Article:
KLM Royal Dutch Airlines Boeing 777-300.

Dutch carrier KLM has cancelled the most flights compared to other major European airlines. 
KLM cancelled 5.8% of flights according to a list of 19 competitors, reported by Bloomberg.
Compensation for flight delays cost the airline over $70 million during the second quarter of 2022.

Air passengers globally have faced a summer of flight chaos, but those traveling with KLM Royal Dutch Airlines have had it the worst. The Franco-Dutch carrier is Europe’s worst airline for flight delays, according to data published by aviation research firm Cirium.

KLM axed 5.8% of scheduled flights during the three months to July 26, according to Cirium’s data, which was reported by Bloomberg. The data compared a select list of 19 airlines from Europe, North America, Asia and Australia.

By contrast, the next worst impacted airline was Lufthansa, which canceled just over 3% of flights in the same period.

The data comes days after KLM’s owner Air France-KLM Group revealed, in its second quarter results, that compensating customers for flight delays had cost it 70 million euros ($71 million) during the second quarter of 2022.

Airlines globally have struggled to cope as pent-up travel demand rebounded post-pandemic, leading to a spate of flight delays, cancellations, and a backlog of unclaimed baggage. 

KLM blamed labor shortages at airports in Europe and the US as the primary cause of its operational difficulties. The airline has hub at Amsterdam Schiphol airport, which is among the top 10 European airports in terms of flight delays, according to the online travel agency Hopper.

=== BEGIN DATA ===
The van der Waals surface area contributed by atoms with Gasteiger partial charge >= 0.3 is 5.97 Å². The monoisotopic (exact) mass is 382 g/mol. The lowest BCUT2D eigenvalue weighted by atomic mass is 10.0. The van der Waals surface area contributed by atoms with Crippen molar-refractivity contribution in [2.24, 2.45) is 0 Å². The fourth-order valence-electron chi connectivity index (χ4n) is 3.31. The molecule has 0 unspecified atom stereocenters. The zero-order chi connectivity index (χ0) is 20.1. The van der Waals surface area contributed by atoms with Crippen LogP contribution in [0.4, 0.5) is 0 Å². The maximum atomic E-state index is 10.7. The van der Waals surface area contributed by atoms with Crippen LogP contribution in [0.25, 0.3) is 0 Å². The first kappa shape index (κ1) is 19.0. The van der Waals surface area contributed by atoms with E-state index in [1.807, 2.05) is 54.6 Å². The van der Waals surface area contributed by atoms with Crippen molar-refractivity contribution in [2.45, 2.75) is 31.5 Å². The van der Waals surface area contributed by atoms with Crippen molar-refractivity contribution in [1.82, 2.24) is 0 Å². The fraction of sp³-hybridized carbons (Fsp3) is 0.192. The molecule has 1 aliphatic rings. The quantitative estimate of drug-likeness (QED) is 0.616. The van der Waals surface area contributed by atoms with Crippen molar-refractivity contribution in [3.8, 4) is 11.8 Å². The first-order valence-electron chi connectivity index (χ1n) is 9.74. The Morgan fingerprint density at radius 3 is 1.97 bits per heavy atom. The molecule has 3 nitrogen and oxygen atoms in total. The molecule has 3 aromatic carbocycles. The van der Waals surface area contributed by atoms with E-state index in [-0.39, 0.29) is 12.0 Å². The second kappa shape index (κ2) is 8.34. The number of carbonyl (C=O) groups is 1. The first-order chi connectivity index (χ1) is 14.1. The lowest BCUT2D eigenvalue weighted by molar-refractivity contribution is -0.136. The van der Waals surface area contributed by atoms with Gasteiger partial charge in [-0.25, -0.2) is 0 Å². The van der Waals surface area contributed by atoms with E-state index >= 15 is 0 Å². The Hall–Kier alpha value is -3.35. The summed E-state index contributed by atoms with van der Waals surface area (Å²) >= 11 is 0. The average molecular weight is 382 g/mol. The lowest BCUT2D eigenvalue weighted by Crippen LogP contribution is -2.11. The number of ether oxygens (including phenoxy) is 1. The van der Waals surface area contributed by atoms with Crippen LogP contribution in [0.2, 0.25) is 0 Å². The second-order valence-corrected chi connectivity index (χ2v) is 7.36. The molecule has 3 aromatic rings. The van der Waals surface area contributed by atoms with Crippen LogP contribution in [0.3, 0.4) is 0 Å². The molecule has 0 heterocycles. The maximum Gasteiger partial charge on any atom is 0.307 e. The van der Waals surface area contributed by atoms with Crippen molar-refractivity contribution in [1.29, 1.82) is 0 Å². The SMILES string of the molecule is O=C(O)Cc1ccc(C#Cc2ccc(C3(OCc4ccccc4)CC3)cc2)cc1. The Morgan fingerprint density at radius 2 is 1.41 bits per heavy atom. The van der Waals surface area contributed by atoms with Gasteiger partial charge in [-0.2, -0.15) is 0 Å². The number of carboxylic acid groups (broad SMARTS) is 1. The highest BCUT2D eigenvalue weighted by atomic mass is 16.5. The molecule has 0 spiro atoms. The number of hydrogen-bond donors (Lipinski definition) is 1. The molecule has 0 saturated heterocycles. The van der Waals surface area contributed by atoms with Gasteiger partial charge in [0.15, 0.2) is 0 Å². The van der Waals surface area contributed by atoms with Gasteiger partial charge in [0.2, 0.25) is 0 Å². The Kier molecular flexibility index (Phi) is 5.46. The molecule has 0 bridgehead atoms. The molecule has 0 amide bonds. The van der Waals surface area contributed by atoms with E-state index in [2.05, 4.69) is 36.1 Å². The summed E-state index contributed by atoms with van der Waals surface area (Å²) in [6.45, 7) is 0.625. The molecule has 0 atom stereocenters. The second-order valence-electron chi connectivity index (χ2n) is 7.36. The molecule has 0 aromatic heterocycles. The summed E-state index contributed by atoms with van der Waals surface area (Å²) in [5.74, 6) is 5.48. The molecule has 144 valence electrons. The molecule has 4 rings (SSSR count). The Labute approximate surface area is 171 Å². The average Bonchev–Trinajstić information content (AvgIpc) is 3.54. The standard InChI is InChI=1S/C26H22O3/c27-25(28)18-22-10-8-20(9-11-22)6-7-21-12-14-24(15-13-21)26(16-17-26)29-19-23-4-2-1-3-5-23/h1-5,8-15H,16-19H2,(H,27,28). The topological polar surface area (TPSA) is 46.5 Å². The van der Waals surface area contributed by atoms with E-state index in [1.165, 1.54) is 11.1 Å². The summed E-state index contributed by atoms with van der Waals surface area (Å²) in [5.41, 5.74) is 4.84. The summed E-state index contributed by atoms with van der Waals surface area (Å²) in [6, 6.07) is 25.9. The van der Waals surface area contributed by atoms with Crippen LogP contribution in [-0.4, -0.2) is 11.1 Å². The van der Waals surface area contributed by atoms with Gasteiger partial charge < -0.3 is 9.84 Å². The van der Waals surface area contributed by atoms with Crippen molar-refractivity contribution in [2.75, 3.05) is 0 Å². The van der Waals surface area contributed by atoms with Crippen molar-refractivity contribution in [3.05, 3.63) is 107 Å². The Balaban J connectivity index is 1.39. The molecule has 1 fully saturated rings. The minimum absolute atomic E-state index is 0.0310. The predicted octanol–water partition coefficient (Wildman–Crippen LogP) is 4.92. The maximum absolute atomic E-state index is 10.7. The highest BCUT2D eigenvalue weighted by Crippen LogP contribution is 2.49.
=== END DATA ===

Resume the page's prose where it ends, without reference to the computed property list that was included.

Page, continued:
In July, KLM announced it was canceling up to 20 flights a day until the end of August, and limited the sale of its cheapest tickets in order to minimize disruption. 

Benjamin Smith, Air-France-KLM group CEO, said in the filing that while the group had prepared for pre-pandemic demand levels, the airlines are not immune to “major operational challenges” happening globally. 

“Customer satisfaction is at the top of our priorities and we know we have not fully been able to deliver the quality of service that has come to be expected from us,” Smith said.

KLM did not immediately respond to Insider’s request for further comment on the data. 

Air France fared much better than its Dutch sibling, canceling 0.9% of flights during the same period, per Cirium data, reported by Bloomberg. 

While the data only represents a small subsection of the world’s total aviation sector, the list of 19 major airlines mirrors the list of competitors that Qantas uses as a benchmark for its performance.

Here’s the list in full, ranked worst-performing to best-performing:

Virgin Australia: 5.9%

KLM: 5.8%

Air New Zealand: 3.7%

Qantas: 3.3%

Lufthansa: 3.1%

British Airways: 3.0%

American Airlines: 2.6%

United Airlines: 2.6%

Delta Airlines: 2.5%

Iberia: 1.4%

Latam Airlines: 1.2%

Air France: 0.9%

Ryanair: 0.7%

Japan Airlines: 0.6%

ANA: 0.5%

Southwest Airlines: 0.5%

AirAsia: 0.3%

Cathay Pacific: 0.3%

Singapore Airlines: 0.1%

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